Changing Student Lifestyle

The changing age make up of the student body has driven changes in social demand and participation. Debt remains a major issue for students, which means that over 75% of all students undertake some form of paid employment, working on average 14 hours per week (although younger students tend to rely more on student loans for living costs). The added time pressure of working longer hours, plus a developing consumerist attitude amongst students studying has led some unions to see a decline in participation in traditional activities. In addition to these lifestyle changes, students are more concerned with sustainability and ethical purchasing than the general populous.

What are the implications?

  • Services not being relevant to the make up of your student membership and a further decline on a local and national level may occur.
  • Less of a balance between academic and paid work leading to students needing support or advice.
  • Possible further decline in traditional activities, eroding a key involvement base. This could further damage the legitimacy of students’ unions in the eyes of stakeholders.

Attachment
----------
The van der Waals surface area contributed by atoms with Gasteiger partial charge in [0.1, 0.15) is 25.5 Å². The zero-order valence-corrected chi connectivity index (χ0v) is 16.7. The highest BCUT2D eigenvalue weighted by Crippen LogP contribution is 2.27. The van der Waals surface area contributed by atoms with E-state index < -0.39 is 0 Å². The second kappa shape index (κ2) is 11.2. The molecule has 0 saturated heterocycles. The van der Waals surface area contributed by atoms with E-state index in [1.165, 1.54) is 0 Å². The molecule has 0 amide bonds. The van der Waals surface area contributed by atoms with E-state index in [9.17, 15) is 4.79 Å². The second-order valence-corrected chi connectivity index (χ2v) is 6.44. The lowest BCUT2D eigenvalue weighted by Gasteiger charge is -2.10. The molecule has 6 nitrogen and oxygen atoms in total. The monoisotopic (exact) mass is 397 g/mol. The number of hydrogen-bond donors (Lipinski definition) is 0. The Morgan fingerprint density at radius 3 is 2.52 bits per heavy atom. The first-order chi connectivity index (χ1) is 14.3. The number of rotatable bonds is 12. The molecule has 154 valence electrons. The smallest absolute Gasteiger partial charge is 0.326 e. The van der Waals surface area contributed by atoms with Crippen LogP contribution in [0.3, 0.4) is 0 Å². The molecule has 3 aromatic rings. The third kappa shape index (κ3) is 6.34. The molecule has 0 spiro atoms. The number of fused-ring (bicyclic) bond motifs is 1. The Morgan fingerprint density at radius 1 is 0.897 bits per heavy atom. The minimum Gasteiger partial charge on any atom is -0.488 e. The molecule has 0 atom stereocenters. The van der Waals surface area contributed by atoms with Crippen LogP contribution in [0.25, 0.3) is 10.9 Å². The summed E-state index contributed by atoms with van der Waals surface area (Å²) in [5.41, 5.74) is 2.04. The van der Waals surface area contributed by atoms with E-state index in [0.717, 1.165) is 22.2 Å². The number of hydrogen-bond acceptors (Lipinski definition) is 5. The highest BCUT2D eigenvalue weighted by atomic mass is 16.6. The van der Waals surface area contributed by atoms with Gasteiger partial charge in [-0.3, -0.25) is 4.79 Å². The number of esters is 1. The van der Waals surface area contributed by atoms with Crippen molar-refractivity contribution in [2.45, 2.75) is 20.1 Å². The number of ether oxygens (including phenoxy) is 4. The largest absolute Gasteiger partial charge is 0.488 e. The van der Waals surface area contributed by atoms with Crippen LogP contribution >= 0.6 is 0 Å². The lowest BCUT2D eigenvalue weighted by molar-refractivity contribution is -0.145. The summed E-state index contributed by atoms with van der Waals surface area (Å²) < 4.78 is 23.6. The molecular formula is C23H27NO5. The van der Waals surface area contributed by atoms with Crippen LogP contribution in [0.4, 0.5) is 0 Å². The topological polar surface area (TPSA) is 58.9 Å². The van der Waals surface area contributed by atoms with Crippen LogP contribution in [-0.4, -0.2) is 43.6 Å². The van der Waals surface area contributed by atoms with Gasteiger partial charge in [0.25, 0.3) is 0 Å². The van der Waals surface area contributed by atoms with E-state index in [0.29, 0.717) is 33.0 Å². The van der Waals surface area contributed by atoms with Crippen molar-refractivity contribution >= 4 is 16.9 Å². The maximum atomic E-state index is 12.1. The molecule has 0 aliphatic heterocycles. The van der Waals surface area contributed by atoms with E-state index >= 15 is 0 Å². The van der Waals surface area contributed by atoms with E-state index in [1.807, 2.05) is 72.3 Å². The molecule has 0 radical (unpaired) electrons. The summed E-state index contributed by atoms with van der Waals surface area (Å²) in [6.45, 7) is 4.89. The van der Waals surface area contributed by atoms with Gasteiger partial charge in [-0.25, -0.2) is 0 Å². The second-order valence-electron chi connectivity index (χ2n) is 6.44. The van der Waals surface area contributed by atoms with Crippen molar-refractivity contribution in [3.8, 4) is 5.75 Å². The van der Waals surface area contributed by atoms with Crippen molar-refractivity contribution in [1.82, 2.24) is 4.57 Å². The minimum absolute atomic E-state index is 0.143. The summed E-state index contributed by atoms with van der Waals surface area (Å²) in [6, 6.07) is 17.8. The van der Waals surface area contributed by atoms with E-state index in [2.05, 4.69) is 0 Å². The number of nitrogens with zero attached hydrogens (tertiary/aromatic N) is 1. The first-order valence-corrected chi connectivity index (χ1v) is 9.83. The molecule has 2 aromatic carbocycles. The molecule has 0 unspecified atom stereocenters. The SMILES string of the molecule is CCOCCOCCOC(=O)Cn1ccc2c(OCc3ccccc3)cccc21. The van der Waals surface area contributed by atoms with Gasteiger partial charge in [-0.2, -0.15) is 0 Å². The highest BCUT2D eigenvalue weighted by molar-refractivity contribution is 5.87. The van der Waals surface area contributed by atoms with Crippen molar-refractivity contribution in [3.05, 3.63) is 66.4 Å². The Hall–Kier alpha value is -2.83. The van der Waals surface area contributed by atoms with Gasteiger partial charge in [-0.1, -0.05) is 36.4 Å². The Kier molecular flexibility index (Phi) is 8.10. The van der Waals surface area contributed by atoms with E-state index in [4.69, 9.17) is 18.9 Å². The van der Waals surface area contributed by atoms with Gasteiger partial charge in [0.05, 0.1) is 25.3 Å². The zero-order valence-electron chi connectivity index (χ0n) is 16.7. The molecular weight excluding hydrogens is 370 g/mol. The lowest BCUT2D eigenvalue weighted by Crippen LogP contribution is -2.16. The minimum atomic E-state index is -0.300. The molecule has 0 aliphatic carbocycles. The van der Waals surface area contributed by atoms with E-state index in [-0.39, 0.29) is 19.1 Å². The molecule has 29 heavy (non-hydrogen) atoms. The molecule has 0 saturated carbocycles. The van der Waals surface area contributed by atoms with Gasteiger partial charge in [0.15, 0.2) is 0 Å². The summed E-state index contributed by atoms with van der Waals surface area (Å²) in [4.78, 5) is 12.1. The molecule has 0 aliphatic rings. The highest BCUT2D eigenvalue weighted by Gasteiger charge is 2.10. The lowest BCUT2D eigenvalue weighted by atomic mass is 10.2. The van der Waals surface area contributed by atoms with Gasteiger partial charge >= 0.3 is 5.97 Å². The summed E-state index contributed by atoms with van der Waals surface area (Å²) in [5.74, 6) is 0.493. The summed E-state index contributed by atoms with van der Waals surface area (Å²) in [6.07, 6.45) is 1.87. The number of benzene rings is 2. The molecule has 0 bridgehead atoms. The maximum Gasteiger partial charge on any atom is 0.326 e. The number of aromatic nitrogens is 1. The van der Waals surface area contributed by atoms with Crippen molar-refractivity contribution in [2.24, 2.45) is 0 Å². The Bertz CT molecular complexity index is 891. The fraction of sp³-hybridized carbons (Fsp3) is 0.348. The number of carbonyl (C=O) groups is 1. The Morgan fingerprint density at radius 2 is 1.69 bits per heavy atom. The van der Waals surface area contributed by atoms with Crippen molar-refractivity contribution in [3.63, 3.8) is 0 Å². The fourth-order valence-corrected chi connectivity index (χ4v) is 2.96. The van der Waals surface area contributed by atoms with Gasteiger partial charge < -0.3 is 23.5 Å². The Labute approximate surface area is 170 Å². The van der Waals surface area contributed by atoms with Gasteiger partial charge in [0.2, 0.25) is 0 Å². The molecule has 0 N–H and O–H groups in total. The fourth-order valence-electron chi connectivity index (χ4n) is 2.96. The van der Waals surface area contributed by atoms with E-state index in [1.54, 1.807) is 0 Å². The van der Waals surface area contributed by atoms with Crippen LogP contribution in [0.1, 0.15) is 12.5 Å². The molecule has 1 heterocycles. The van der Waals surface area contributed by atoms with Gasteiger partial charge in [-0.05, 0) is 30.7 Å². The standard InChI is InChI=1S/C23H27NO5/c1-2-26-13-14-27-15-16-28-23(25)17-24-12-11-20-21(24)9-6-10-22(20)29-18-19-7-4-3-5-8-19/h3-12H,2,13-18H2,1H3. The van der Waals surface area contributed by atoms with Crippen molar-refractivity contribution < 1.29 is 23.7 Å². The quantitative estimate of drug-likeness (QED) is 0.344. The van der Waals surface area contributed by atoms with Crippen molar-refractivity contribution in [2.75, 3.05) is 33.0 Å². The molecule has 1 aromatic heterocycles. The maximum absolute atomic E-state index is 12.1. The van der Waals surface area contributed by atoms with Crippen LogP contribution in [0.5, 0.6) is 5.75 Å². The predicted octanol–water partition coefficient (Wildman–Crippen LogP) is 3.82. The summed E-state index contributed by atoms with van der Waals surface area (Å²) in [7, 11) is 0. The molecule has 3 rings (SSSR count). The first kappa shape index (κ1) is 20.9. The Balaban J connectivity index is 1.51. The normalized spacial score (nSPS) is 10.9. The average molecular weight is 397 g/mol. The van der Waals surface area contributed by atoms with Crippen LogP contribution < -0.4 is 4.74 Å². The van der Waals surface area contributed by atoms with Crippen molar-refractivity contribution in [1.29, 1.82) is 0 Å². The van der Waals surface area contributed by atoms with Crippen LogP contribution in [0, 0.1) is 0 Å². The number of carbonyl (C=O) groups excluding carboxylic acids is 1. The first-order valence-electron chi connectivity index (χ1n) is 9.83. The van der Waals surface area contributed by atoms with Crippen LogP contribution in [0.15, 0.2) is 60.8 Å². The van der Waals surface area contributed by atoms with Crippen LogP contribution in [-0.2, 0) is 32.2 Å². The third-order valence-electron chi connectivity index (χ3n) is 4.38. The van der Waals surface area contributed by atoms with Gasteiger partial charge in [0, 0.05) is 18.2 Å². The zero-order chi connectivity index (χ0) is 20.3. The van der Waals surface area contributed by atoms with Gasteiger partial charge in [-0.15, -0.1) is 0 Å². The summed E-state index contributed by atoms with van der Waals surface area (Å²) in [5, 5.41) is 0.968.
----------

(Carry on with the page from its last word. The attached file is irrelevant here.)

• If students’ unions fail to take a lead on ethical purchasing and environmental issues they could find themselves at odds with their own memberships.

Moving forward

  • Do you currently provide opportunities for student employment in your own services and have you considered running a jobshop?
  • Are your involvement structures as agile and free of bureaucracy as possible, attracting as many students as possible.
  • How do you influence the provision of funds for student hardship and provide advice to students on academic issues?
  • Do you take part in environmental auditing programmes and look at purchasing ethically?
Last updated at 16:26 Mon 19/Oct/09.


How will this affect your organisation? Have you considered it during your strategic planning? Can you share any interesting relevant links?

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